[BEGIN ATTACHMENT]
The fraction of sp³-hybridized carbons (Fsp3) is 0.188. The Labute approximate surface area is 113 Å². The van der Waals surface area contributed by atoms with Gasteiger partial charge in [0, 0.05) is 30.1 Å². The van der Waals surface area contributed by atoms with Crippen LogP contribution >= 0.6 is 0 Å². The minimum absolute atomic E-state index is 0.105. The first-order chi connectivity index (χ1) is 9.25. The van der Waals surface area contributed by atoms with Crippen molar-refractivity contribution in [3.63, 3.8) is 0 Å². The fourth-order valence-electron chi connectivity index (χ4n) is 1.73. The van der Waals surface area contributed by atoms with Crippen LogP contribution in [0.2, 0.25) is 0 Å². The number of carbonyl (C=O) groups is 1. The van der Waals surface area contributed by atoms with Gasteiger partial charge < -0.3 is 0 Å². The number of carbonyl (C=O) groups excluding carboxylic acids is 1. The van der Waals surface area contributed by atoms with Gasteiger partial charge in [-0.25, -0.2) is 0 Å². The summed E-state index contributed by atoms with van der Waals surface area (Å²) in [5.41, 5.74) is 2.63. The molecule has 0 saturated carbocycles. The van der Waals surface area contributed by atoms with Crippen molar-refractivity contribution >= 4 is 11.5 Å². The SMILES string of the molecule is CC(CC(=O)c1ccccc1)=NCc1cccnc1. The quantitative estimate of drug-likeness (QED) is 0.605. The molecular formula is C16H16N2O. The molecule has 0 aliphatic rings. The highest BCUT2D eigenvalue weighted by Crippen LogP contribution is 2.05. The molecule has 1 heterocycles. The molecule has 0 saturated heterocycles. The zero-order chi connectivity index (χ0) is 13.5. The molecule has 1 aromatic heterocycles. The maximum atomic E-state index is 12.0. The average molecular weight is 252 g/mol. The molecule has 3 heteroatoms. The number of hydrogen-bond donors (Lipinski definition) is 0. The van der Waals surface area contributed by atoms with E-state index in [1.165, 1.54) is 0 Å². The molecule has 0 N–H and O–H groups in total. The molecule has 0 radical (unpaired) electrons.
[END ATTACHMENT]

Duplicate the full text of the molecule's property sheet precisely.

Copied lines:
The fraction of sp³-hybridized carbons (Fsp3) is 0.188. The Labute approximate surface area is 113 Å². The van der Waals surface area contributed by atoms with Gasteiger partial charge in [0, 0.05) is 30.1 Å². The van der Waals surface area contributed by atoms with Crippen LogP contribution >= 0.6 is 0 Å². The minimum absolute atomic E-state index is 0.105. The first-order chi connectivity index (χ1) is 9.25. The van der Waals surface area contributed by atoms with Crippen molar-refractivity contribution in [3.63, 3.8) is 0 Å². The fourth-order valence-electron chi connectivity index (χ4n) is 1.73. The van der Waals surface area contributed by atoms with Crippen LogP contribution in [0.2, 0.25) is 0 Å². The number of carbonyl (C=O) groups is 1. The van der Waals surface area contributed by atoms with Gasteiger partial charge < -0.3 is 0 Å². The number of carbonyl (C=O) groups excluding carboxylic acids is 1. The van der Waals surface area contributed by atoms with Gasteiger partial charge in [-0.25, -0.2) is 0 Å². The summed E-state index contributed by atoms with van der Waals surface area (Å²) in [5.41, 5.74) is 2.63. The molecule has 0 saturated carbocycles. The van der Waals surface area contributed by atoms with Crippen molar-refractivity contribution >= 4 is 11.5 Å². The SMILES string of the molecule is CC(CC(=O)c1ccccc1)=NCc1cccnc1. The quantitative estimate of drug-likeness (QED) is 0.605. The molecular formula is C16H16N2O. The molecule has 0 aliphatic rings. The highest BCUT2D eigenvalue weighted by Crippen LogP contribution is 2.05. The molecule has 1 heterocycles. The molecule has 0 saturated heterocycles. The zero-order chi connectivity index (χ0) is 13.5. The molecule has 1 aromatic heterocycles. The maximum atomic E-state index is 12.0. The average molecular weight is 252 g/mol. The molecule has 3 heteroatoms. The number of hydrogen-bond donors (Lipinski definition) is 0. The van der Waals surface area contributed by atoms with E-state index in [1.165, 1.54) is 0 Å². The molecule has 0 N–H and O–H groups in total. The molecule has 0 radical (unpaired) electrons.